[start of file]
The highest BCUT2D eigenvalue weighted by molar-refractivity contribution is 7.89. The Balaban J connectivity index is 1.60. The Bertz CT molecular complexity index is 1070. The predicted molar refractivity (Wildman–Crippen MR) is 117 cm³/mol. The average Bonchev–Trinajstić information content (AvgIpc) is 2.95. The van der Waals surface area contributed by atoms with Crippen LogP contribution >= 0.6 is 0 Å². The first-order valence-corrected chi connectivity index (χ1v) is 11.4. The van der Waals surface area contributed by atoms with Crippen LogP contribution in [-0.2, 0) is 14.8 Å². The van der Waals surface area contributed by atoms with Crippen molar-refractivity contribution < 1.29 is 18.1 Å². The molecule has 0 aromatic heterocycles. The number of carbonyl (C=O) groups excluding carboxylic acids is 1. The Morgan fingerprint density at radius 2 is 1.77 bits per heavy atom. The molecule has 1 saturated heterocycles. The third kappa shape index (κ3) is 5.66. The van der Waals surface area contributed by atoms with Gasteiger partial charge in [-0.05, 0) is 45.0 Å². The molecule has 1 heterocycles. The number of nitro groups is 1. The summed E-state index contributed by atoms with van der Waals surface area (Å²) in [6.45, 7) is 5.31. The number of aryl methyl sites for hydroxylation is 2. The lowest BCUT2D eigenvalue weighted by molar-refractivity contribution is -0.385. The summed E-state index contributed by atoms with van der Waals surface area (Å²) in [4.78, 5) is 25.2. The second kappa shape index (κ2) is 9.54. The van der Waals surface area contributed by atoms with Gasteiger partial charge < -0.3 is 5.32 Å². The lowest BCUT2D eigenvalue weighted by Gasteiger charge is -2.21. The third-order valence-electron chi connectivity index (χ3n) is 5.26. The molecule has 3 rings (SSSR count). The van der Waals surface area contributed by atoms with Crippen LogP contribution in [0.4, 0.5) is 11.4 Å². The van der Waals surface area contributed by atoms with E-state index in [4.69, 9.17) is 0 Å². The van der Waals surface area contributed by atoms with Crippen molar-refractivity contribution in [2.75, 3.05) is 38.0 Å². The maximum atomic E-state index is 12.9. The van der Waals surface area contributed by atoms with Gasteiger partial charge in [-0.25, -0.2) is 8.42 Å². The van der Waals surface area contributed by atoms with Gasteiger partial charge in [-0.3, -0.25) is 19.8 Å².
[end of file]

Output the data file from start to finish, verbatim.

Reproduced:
The highest BCUT2D eigenvalue weighted by molar-refractivity contribution is 7.89. The Balaban J connectivity index is 1.60. The Bertz CT molecular complexity index is 1070. The predicted molar refractivity (Wildman–Crippen MR) is 117 cm³/mol. The average Bonchev–Trinajstić information content (AvgIpc) is 2.95. The van der Waals surface area contributed by atoms with Crippen LogP contribution >= 0.6 is 0 Å². The first-order valence-corrected chi connectivity index (χ1v) is 11.4. The van der Waals surface area contributed by atoms with Crippen LogP contribution in [-0.2, 0) is 14.8 Å². The van der Waals surface area contributed by atoms with Crippen molar-refractivity contribution < 1.29 is 18.1 Å². The molecule has 0 aromatic heterocycles. The number of carbonyl (C=O) groups excluding carboxylic acids is 1. The Morgan fingerprint density at radius 2 is 1.77 bits per heavy atom. The molecule has 1 saturated heterocycles. The third kappa shape index (κ3) is 5.66. The van der Waals surface area contributed by atoms with Gasteiger partial charge in [-0.05, 0) is 45.0 Å². The molecule has 1 heterocycles. The number of nitro groups is 1. The summed E-state index contributed by atoms with van der Waals surface area (Å²) in [6.45, 7) is 5.31. The number of aryl methyl sites for hydroxylation is 2. The lowest BCUT2D eigenvalue weighted by molar-refractivity contribution is -0.385. The summed E-state index contributed by atoms with van der Waals surface area (Å²) in [4.78, 5) is 25.2. The second kappa shape index (κ2) is 9.54. The van der Waals surface area contributed by atoms with Gasteiger partial charge < -0.3 is 5.32 Å². The lowest BCUT2D eigenvalue weighted by Gasteiger charge is -2.21. The third-order valence-electron chi connectivity index (χ3n) is 5.26. The molecule has 3 rings (SSSR count). The van der Waals surface area contributed by atoms with Crippen LogP contribution in [0.4, 0.5) is 11.4 Å². The van der Waals surface area contributed by atoms with E-state index in [4.69, 9.17) is 0 Å². The van der Waals surface area contributed by atoms with Crippen molar-refractivity contribution in [2.75, 3.05) is 38.0 Å². The maximum atomic E-state index is 12.9. The van der Waals surface area contributed by atoms with Gasteiger partial charge in [-0.25, -0.2) is 8.42 Å². The van der Waals surface area contributed by atoms with Gasteiger partial charge in [-0.3, -0.25) is 19.8 Å².